Stolen computers risk info for 4 million patients

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Personal information for more than four million patients was compromised due to the July theft of four computers from the Advocate Medical Group in Park Ridge, Ill., the Chicago Tribune reports.

The information includes names, addresses, Social Security numbers and birthdays but no medical records or personal financial information, according to Kelly Jo Golson, senior vice president and chief marketing officer at Dawes Grove, Ill.-based Advocate Health Care, the Chicago area's largest physician group, with 1,000 doctors and 200 locations. Her group began sending letters to affected patients on Friday, Aug. 24, offering a free year of credit monitoring.

Golson said the computers were password-protected but not encrypted, a problem that befalls health groups all too often.

"Nothing leads us to believe the computers were taken for the information they contain, and there is no information to suggest any of that data has been used in an inappropriate way," Golson said in the article. "We want our patients to know that security is a top priority, and we're focused right now on putting together resources to make sure we can help answer any questions."

Paul Stephens, director of policy and advocacy at the nonprofit Privacy Rights Clearinghouse, an advocate for consumers' privacy rights, called the incident "a very significant breach" in the article and noted that "password protection is worthless."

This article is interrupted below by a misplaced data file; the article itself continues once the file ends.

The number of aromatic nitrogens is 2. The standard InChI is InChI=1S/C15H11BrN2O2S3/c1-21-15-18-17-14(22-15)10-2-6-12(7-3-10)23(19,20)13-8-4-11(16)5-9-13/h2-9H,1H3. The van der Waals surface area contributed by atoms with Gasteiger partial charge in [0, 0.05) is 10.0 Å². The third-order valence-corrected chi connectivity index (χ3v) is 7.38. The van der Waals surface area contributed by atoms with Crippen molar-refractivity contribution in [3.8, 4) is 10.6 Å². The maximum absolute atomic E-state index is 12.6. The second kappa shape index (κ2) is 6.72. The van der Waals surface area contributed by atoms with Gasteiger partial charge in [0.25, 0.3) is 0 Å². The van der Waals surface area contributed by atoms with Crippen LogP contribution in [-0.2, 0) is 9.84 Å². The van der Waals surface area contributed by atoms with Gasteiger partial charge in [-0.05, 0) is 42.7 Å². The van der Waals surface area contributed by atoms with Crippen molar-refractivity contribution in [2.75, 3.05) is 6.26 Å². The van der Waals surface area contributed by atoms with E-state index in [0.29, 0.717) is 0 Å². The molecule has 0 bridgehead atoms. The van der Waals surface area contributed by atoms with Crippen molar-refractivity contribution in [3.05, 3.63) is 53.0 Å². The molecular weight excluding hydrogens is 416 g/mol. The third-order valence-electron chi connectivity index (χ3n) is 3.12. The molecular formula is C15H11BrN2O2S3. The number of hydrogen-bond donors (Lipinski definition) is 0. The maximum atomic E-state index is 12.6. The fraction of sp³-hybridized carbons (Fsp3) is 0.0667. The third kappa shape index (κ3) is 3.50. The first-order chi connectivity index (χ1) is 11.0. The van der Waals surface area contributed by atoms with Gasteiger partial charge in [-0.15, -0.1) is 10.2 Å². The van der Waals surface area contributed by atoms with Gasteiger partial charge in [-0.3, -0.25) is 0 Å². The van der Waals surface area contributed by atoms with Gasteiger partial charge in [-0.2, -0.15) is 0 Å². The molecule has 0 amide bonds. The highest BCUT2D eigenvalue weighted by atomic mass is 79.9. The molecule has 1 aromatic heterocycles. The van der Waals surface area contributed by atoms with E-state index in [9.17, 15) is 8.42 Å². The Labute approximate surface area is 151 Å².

According to the Tribune, at least 10 data breaches have been reported in Illinois this year.

Stolen laptop incidents are becoming commonplace among healthcare organizations. For example, in June, Lucile Packard Children's Hospital, a 311-bed facility in Palo Alto, Calif., suffered its third data breach in four years--and its second in six months--potentially effecting 12,900 patients. A password-protected, non-functional laptop computer was stolen from a secure area of the hospital in May, according to an announcement on the hospital's website.

In January, information for 57,000 Lucile Packard patients was put at risk when a laptop, which contained mostly research and follow-up care information, was stolen from an off-campus physician's car; three years earlier, its first incident occurred.

To learn more:
- read the article in the Chicago Tribune

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